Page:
For many, Memorial Day weekend is about honoring family members who are currently serving. That is the case for Steve Woodruff, whose son David is currently training with the Marines. The mixture of pride, fear, and contemplation is evident in Steve’s post. It’s an important reminder that Memorial Day is not just about those who serve – it’s also about all of the loved ones who surround them.
Join Susan Fox as she goes back in time to imagine being in England during World War II, which is what her father experienced. CS Lewis is offering comfort to the nation via the still rather new medium of radio. There were black-outs, air raids, and all sorts of other horrifying things. Then fast forward in time, to the flowers you place on the grave of one who served. A thought provoking post on many levels.
Visiting the Tomb of the Unknown Soldier and other sites around Washington D.C. is an emotional experience for almost everyone. However, for a former enlisted man, the experience takes on a new dimension, as Raúl Colon found out when he visited Arlington Cemetery a few years ago. It’s hard to remember and believe how young many of the young people are who give their lives in service. It’s also amazing, as Raúl points out, how many of those young people come from Puerto Rico, a place that is not granted all of the same rights as a state. There is a lot to think about in this post.
As some journeys must end, others are just beginning. That is the case for Matt and Annie Browne. Like too many couples have had to experience, Matt and Annie suffered a miscarriage in their first attempt to bring a little Browne into the world. This time, however, all things are going well, and Little Browne is so relaxed that the ultrasound caught a cross-legged pose! Annie and Matt are starting a new site to record their journey (which is kind of like having another baby, as you bloggers know). Follow them along as they prepare for their family to grow!
As we grow older, a shift begins to happen in our families. We go from being the baby of the family to the kid crowd. Then we become part of the stinky teenage crowd. The college crowd. The adult crowd. As we go through all of these changes, our loved ones are changing too. Sadly, but inevitably, the old guard passes away as we move closer to understanding where they’re coming from. In this beautiful post, Jack Steiner reflects on the loss of his grandparents, what it means for his family, and what it means for him.
This powerful post is by Liz Strauss. It is a series of reflections about Liz’s mother, who passed away due to lung cancer when Liz was 26. Liz’s son was 26 at the time she wrote this post, and it made her realize that the path she was on as a smoker could cause the same loss for her son that she had experienced. Liz goes on to recount conversations that helped her better understand her relationship with her mother. Sometimes we need to walk in our parents’ shoes before we can truly understand them.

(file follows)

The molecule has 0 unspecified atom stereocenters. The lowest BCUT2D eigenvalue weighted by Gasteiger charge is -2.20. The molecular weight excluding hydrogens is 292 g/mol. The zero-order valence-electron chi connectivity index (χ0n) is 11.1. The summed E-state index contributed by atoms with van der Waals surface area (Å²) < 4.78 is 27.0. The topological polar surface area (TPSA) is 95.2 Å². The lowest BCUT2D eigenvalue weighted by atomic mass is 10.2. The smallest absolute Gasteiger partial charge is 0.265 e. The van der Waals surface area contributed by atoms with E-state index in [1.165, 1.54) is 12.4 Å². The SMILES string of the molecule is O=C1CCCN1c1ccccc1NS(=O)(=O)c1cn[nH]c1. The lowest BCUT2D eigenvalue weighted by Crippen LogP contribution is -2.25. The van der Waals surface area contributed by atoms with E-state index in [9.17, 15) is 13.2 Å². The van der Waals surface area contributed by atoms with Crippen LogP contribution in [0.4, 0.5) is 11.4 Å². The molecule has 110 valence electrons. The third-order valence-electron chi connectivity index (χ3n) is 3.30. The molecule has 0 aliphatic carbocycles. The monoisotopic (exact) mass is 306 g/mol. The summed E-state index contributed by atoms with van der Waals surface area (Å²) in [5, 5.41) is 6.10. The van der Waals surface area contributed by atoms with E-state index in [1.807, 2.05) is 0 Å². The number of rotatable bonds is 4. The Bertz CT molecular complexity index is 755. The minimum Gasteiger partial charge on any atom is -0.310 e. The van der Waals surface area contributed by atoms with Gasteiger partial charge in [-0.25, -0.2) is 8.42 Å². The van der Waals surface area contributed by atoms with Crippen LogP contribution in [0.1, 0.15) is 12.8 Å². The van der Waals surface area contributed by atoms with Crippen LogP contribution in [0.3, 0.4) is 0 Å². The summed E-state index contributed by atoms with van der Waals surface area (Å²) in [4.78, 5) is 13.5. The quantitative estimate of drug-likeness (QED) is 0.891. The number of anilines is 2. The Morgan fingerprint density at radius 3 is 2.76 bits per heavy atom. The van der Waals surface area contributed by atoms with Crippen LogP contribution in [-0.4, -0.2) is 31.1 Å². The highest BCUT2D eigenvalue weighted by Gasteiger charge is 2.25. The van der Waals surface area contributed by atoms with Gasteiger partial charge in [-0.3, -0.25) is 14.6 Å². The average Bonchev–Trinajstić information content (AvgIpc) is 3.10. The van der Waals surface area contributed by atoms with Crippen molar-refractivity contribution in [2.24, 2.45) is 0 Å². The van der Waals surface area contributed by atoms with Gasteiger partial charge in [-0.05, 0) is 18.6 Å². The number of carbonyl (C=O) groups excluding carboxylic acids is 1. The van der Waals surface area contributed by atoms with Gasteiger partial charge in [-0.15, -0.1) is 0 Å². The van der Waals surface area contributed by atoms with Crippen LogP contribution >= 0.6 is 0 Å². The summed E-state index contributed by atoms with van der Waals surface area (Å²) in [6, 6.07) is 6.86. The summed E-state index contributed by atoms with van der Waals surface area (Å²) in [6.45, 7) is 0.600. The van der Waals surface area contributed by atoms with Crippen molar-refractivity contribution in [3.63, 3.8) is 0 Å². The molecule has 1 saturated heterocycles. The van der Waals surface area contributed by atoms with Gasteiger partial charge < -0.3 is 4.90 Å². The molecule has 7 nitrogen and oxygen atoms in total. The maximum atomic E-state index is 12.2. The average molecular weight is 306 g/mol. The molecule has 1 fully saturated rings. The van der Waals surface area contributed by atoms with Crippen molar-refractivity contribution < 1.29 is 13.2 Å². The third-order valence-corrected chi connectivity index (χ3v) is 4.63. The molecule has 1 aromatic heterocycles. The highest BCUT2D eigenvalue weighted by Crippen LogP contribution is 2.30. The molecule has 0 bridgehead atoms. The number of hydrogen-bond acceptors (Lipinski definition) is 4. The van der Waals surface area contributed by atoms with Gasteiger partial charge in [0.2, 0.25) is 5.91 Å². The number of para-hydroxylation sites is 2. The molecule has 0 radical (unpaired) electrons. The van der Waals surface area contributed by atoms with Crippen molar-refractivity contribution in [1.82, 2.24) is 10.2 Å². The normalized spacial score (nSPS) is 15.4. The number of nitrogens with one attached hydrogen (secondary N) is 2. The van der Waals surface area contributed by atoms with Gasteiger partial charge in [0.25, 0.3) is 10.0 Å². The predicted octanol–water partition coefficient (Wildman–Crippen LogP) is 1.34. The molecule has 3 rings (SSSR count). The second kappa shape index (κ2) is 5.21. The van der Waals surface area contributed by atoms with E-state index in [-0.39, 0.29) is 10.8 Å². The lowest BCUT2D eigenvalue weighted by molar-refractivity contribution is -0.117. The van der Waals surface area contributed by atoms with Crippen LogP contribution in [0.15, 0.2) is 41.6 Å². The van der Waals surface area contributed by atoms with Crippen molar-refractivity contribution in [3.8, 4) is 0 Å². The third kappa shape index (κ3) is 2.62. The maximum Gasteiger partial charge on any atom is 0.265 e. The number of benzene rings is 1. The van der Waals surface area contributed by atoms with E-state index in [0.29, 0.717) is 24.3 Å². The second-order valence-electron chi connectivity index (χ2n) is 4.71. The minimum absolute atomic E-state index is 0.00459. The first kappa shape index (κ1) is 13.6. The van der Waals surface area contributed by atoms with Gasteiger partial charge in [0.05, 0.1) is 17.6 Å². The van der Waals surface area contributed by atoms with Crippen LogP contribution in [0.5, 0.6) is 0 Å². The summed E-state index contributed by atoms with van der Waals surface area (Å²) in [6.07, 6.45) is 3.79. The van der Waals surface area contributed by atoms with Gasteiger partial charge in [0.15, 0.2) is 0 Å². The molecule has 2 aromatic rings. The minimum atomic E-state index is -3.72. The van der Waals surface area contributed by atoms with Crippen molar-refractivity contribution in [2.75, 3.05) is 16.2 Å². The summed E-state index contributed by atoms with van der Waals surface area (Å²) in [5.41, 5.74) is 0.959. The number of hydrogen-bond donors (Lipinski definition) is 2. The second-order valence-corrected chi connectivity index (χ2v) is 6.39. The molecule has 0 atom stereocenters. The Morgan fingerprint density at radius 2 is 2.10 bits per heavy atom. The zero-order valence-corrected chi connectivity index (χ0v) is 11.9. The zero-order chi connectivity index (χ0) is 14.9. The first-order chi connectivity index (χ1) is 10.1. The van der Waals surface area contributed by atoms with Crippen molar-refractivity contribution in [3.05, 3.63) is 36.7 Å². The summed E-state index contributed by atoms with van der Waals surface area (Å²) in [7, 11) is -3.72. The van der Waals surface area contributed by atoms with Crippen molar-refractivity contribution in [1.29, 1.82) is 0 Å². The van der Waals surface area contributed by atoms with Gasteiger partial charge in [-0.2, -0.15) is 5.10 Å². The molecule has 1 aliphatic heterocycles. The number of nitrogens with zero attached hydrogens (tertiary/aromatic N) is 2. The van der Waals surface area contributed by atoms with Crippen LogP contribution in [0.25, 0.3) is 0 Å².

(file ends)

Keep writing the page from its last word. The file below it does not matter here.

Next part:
Bruce Sallan wrote an interesting post about the rancor surrounding political and religious discussions these days. Does it really have to be like that? He found a partner who has a different religious background, but they were able to find enough common ground, and anyway, they love each other. Bruce has learned that if friends disagree, it’s really okay. You can disagree with respect or you can just keep certain topics off the table. What do you think? Can you be friends with someone whose views are radically different from yours? Can you build a family together if you have radically different views? Weigh in!
Kat Caverly had a tough experience as a child. Her mom was unwell and abuse resulted, but Kat reflects that even worse than that was being separated from her mother. Although there are painful memories, the glorious person Kat has become proves that her mommy was indeed beautiful, just as Kat remembers her. This is a powerful post, one worth thinking about.
If you are in the online world, you my have encountered tales about an amazing woman named Jennifer Windrum. Six years ago, Jennifer’s mom was diagnosed with Stage IV lung cancer. Rather than simply giving in to the depression that can accompany such news, Jennifer started a movement called WTF Cancer – Where’s the Funding. Now, Jennifer has started a more primate-oriented movement. She has created SMAC monkeys (Sock Monkeys Against Cancer). These little guys can be an understanding friend for cancer patients, and Jennifer is also selling them to raise funding for lung cancer research. Check out this post and keep in touch – let’s help Jennifer out.
A lot of people might cringe when thinking about laundry, but this post by Sharon Greenthal may just change your mind. Sharon traces the growth of her kids, changing times for her family, and many more memories and experiences to her time doing laundry. From folding little baby clothes to just doing her own “empty nest” laundry, Sharon can trace her family’s history by its laundry. It’s a beautiful post!